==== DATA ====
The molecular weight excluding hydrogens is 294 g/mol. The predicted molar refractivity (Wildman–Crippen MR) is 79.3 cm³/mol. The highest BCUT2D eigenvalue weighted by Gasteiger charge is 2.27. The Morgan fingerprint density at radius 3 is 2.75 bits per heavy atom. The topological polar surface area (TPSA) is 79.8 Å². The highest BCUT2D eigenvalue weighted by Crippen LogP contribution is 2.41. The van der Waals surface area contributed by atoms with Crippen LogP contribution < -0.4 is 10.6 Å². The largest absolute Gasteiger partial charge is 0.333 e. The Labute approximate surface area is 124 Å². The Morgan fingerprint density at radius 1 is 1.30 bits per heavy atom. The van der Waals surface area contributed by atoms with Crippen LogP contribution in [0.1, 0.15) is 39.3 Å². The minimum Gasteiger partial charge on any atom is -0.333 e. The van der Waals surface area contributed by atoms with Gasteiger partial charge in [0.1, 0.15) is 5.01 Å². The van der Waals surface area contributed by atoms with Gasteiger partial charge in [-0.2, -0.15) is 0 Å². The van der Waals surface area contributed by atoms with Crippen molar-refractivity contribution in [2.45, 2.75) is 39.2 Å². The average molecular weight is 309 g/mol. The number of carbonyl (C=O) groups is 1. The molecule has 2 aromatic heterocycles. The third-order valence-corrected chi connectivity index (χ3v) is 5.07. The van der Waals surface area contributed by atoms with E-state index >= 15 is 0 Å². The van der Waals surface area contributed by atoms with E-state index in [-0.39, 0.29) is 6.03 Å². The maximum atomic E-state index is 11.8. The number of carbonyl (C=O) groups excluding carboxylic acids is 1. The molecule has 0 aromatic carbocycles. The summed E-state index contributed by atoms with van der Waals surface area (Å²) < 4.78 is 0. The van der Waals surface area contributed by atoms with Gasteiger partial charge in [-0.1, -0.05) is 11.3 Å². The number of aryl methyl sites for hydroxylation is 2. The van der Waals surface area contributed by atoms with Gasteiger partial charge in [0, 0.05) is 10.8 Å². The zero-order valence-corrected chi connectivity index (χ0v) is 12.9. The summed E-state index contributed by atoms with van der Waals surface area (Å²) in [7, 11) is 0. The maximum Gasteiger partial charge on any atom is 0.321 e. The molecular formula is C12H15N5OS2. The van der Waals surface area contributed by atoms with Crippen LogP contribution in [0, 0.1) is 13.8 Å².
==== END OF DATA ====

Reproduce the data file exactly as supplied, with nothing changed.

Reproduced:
The molecular weight excluding hydrogens is 294 g/mol. The predicted molar refractivity (Wildman–Crippen MR) is 79.3 cm³/mol. The highest BCUT2D eigenvalue weighted by Gasteiger charge is 2.27. The Morgan fingerprint density at radius 3 is 2.75 bits per heavy atom. The topological polar surface area (TPSA) is 79.8 Å². The highest BCUT2D eigenvalue weighted by Crippen LogP contribution is 2.41. The van der Waals surface area contributed by atoms with Crippen LogP contribution < -0.4 is 10.6 Å². The largest absolute Gasteiger partial charge is 0.333 e. The Labute approximate surface area is 124 Å². The Morgan fingerprint density at radius 1 is 1.30 bits per heavy atom. The van der Waals surface area contributed by atoms with Crippen LogP contribution in [0.1, 0.15) is 39.3 Å². The minimum Gasteiger partial charge on any atom is -0.333 e. The van der Waals surface area contributed by atoms with Gasteiger partial charge in [0.1, 0.15) is 5.01 Å². The van der Waals surface area contributed by atoms with Gasteiger partial charge in [-0.2, -0.15) is 0 Å². The van der Waals surface area contributed by atoms with Crippen molar-refractivity contribution in [2.45, 2.75) is 39.2 Å². The average molecular weight is 309 g/mol. The number of carbonyl (C=O) groups is 1. The molecule has 2 aromatic heterocycles. The third-order valence-corrected chi connectivity index (χ3v) is 5.07. The van der Waals surface area contributed by atoms with E-state index >= 15 is 0 Å². The van der Waals surface area contributed by atoms with E-state index in [-0.39, 0.29) is 6.03 Å². The maximum atomic E-state index is 11.8. The number of carbonyl (C=O) groups excluding carboxylic acids is 1. The molecule has 0 aromatic carbocycles. The summed E-state index contributed by atoms with van der Waals surface area (Å²) < 4.78 is 0. The van der Waals surface area contributed by atoms with Gasteiger partial charge in [-0.1, -0.05) is 11.3 Å². The number of aryl methyl sites for hydroxylation is 2. The van der Waals surface area contributed by atoms with Gasteiger partial charge in [0, 0.05) is 10.8 Å². The zero-order valence-corrected chi connectivity index (χ0v) is 12.9. The summed E-state index contributed by atoms with van der Waals surface area (Å²) in [7, 11) is 0. The maximum Gasteiger partial charge on any atom is 0.321 e. The molecular formula is C12H15N5OS2. The van der Waals surface area contributed by atoms with Crippen LogP contribution in [0, 0.1) is 13.8 Å².